Morrison expresses the atrocities of slavery in a language that I personally have never experienced before. Instead of the typical overused adjectives and factual descriptions she employs beautiful metaphor and a disturbing plot line to make her point. She is raw and shocking. This technique sheds a light on slavery and the purposeful dehumanization of the slave that is almost never depicted in the history books. It is important when talking about the effect of slavery to consider what it takes for the slave owner to be able to treat another human being in such a bestial way.
It also shows that they were sentenced to at birth because of the color of their skin. It even examines the stability, and instability of the human mind, for people from all different ethnicities such as white and black. There is also pain that this novel expresses that proves to be unbearable to such crimes are not socially accepted in today's society, but are they? The Heart of Darkness was written during the time of British imperialism and extreme exploitation of Africans in the Congo. It also shows Conrad's feelings toward the treatment of Africans which aren’t easily understood.
William Lyons Professor Theus English 223 18 October 2013 The Passing of Grandison: A Trickster Narrative Conceptually, Charles Chesnutt’s The Passing of Grandison uses an incendiary technique to show the atrocities and horrors of slavery during that time, while also highlighting the intelligent nature of black people, which was unheard of in writing during Chesnutt’s illustrious career. The literary motif of masking plays a tremendous role throughout the text, and it comes to fruition with long yet hard fought victory in the end. Characters within the text faced problems of dehumanization, indignity, psychology domination and manipulation, while inversely emphasizing that in the end slaves weren’t just dumb cattle that couldn’t think for themselves. The Passing also introduces the trickster character, which Chesnutt implemented into most of his bodies of work from the time of 1899-1905, wherein he was arguably the most influential African American writer in the United States. This story can be classified as a trickster narrative simply because the main character entices and makes other characters believe that his words are true simply for the better meant of himself, and his family.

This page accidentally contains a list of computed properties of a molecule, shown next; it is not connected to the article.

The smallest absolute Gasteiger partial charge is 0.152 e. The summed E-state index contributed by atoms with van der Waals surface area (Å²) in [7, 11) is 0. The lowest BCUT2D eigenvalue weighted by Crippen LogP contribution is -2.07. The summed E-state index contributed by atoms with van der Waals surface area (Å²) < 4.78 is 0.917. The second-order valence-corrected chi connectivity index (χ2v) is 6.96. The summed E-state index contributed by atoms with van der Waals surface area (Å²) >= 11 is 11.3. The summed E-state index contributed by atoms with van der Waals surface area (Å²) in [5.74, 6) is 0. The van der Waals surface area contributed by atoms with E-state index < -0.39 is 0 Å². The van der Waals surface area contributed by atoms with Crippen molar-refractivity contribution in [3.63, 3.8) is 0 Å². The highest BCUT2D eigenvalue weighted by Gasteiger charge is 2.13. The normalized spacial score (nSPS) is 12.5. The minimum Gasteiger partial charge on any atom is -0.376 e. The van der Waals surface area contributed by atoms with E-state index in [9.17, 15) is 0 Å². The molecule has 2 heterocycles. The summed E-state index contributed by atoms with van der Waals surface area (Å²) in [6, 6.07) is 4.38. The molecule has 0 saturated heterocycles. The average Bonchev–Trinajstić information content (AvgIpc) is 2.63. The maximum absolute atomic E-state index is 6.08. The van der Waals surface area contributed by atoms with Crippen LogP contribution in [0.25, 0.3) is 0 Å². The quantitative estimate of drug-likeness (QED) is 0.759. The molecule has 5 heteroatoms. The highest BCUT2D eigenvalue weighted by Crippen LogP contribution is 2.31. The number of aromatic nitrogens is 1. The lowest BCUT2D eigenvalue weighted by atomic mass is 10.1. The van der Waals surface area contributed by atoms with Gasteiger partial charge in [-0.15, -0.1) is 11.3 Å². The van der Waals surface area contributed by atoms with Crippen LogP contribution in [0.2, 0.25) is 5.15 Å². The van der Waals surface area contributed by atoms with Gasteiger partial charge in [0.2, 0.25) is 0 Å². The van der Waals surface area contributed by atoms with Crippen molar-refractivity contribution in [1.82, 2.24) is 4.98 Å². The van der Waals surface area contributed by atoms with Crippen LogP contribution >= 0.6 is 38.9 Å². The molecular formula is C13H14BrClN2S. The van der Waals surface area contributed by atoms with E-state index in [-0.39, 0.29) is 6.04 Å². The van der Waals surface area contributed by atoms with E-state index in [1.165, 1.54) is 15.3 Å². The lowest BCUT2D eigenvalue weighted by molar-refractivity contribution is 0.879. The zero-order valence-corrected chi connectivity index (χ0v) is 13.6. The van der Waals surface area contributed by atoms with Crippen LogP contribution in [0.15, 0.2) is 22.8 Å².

Not only was this a double standard, since he was an indentured worker, but it also was the beginning of racial discrimination. Another thing that caught my attention was the fact that freed slaves ended up in poverty, often having to resort back into slavery. The story of Francis was hard to watch and hear. She was the daughter of a freed indentured
Impacts of Enslavement Explained by Frederick Douglass A slave by the name of Frederick Douglass describes his account of enslavement from his early childhood to his traitorous escape. The reprobate and irresponsible power that slaveholders command over their slaves has a pernicious effect on the master’s intellect. Although both parties suffer psychological trauma, the slaves alone endure extreme physical brutality. Some masters indirectly allow their slaves too many opportunities to idealize freedom, therefore, spoiling them. Frederick Douglass exemplifies the will to be independent through rebellious and spontaneous behavior that drives his quest for literacy.